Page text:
It is widely acknowledged that ubiquitous computing, artificial intelligence, and data-driven media are rapidly reshaping how people think and act in unprecedented ways. As these technologies become incorporated into more aspects of our daily lives, we need new forms of critical awareness and analysis to address the emerging challenges they pose. Working under the conviction that these challenges exceed the reach of individual disciplines and expertise, the Data Science & Humanities Initiative seeks to bring together humanistic researchers with technical practitioners and data scientists to examine our technological milieu in real time.
In addition to informal reading groups and daily interaction, activities of the initiative during the 2019–2020 academic year largely center on collaborative symposia. During the spring 2020 semester, the Center for Data Science is hosting a semi-weekly colloquium that will place historians, philosophers, literary scholars, and artists in conversation with computer scientists, engineers, and data scientists for cross-disciplinary engagement and exchange. Events aim to gather researchers from across the New York University community, leveraging its unique strengths in AI, data science, and the critical & analytical humanities. Topics that will be highlighted include conceptual histories of themes that underlie contemporary computational research, philosophical issues surrounding synthetic minds, human-AI interaction in the arts, and applications of data science in the digital humanities.
Tuesday October 1, 4–5:30pm
Center for Data Science (60 Fifth Avenue)
7th Floor Open Space
Mercedes Bunz (Digital Humanities, King’s College, London)
On the Misunderstandings of AI
A wide range of different AI systems based on the promising technology of machine learning are rapidly being integrated into everyday life, variously supplanting and delivering institutional decisions. The emerging ubiquity of these systems alternately provokes consternation and enthusiastic acceptance. Taking inspiration from French technology theorist Gilbert Simondon, this lecture considers the boundaries between the meaning-making capacities of technical objects, such as AI systems, and aesthetic objects. It asks what it means that AI systems are ‘integrated’ into the world, and whether this integration could be understood differently. Might existing responses to integration be based on a misunderstanding?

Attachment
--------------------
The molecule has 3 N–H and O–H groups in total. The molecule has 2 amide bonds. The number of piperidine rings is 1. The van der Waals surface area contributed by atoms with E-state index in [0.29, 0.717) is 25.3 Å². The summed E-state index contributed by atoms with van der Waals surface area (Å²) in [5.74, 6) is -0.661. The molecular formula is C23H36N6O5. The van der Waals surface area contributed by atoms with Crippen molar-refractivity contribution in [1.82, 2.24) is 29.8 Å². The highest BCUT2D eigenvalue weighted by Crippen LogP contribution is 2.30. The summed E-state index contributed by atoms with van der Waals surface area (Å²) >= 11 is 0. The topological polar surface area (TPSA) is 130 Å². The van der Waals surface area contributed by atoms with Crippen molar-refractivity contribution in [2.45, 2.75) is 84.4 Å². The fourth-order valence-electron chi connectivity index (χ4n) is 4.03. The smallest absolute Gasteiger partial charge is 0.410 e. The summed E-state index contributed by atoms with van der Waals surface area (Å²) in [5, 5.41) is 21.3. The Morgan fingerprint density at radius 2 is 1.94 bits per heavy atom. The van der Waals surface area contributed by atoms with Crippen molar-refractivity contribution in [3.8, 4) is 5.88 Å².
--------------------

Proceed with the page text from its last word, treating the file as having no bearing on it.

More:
David Bering-Porter (Culture and Media, The New School)
Alt.Intelligence: Generative Media and Deformations of Intelligence
In 2014, the computer scientist Ian Goodfellow and his colleagues developed the idea of Generative Adversarial Networks (GANs), ushering in a new age of generative media. Ranging from Google’s “deep dream” to “deepfakes,” these new forms of media show off a starkly alien style in which neural networks reveal a view on the world that is radically different from our own. This talk looks to examples of generative media produced by GANs to consider how AI functions as both an alternative to and a deformation of traditional views of intelligence. It uses generative media as a touchstone to consider why it is both interesting and important to attempt to articulate the experiential view of artificial intelligence, and how doing so is worthwhile as machine learning continues to pervade our everyday lives.
Co-sponsored by NYU’s Digital Theory Lab and the Dean for Humanities